2 CFC Games Played
0 CFC Goals
These days, Trentham – a small country town between Kyneton and Daylesford – is close enough to Melbourne to be regarded as a commuter suburb.
But back in the 1920s, the 97km between there and the ‘big smoke’ must have seemed like light years. The tyranny of distance was enough to put a stop to many promising VFL careers in those times – and Trentham’s Gordon Davie was one of them.
Gordon turned out to be an extremely talented sportsman. His strongest suits were football, where he was a right-footed midfielder, and athletics. He was a fine middle distance runner and finished second in the 1925 Stawell Gift Pleasant Creek Handicap over 440yds. He turned professional at 18 and scored multiple wins and placings in 220, 440 and 880 yard events over seven seasons.
As a footballer, he soon won a reputation as a centreman of some renown. He was well built, a fine kick and extremely hard-running, his athletic background serving him well on the football field. Collingwood had been keeping its eye on Gordon’s development and invited him to train with them during the 1924 season. He was granted a clearance in July and immediately chosen for the Magpie seniors for the Round 12 game against Melbourne at Victoria Park. Such was his reputation that the 21-year-old was named in the centre against Melbourne star Bob Corbett.
Gordon lowered his colours in the first half of his debut and was moved into the forward line, where he made a good impression. “Davie, from Trentham, had his first run in the team, being played in the centre,” wrote the Sporting Globe. “In the second half he was played forward, and there he showed distinct promise. When shifted forward Davie was a success, and showed that with experience be should be a valuable acquisition to the side.”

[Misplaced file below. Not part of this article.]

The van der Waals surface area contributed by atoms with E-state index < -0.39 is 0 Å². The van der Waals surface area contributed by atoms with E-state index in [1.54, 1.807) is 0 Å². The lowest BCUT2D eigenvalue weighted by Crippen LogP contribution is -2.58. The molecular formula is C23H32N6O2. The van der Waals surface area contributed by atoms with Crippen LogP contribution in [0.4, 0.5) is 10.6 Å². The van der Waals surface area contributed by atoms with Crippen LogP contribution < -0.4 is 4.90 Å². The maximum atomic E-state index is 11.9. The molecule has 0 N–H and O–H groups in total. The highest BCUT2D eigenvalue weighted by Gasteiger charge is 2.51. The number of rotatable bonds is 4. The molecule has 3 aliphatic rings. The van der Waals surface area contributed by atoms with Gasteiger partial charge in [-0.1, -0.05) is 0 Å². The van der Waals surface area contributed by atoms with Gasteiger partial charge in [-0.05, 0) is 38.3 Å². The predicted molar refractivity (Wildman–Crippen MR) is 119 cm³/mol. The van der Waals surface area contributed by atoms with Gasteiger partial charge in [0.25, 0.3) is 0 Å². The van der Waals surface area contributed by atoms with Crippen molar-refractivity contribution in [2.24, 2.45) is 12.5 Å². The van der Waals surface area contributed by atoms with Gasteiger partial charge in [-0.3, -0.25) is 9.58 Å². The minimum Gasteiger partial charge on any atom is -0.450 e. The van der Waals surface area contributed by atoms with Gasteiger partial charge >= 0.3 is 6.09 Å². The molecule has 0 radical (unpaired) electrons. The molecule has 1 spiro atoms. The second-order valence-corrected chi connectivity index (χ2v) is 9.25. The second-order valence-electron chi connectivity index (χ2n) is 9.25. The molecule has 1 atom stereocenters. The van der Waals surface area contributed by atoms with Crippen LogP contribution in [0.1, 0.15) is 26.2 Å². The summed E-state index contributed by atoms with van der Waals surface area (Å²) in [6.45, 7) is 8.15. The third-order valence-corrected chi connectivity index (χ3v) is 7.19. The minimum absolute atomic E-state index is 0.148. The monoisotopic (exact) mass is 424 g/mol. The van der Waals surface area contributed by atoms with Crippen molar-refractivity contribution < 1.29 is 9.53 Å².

Davie was retained for the next game against Carlton, this time starting on a wing, but that was where his League career ended. The travel by train to Melbourne and his steady work at Trewhella Bros Foundry in Trentham drew him back home at the end of 1924.
In later years he was invited to train with Carlton, Richmond and Melbourne, but again opted to stay in Trentham (although he did take part in a couple of practice matches with Carlton). That turned out to be a very good move for the local footy team, as Gordon captained them to a premiership in 1930. He ended up as something of a local hero, and clocked up his 300th game in May of 1939 – celebrating with a best-on-ground performance.
Tragically, less than two years later, he was dead. Gordon sadly passed away from testicular cancer at the age of 36 on Feb 8, 1941. His funeral was the largest seen in Trentham to that time, and the Trewhella Bros foundry closed for the day and all its workers, family, friends and most of the district’s residents marched from the church to the cemetery
As it turned out, athletic prowess ran deep in the Davie family. A younger brother, Bob, won the Albert Harvey Medal for best and fairest in the Castlemaine District League in 1938, but tore a knee cartilage in his first practice match with Richmond at the start of the 1939 season and ended his footy career. Gordon’s youngest brother, Norm, played at Trentham for 10 years, winning the best and fairest one year and plenty of other awards along the way. One of Gordon’s grandchildren, Ross Fisher, managed a senior game with Melbourne in 1984.
Who knows where Gordon’s career might have taken him? He was an outstanding local player whose career at the highest level would surely have been more substantial had it not been for the once great divide between the city and a small country town.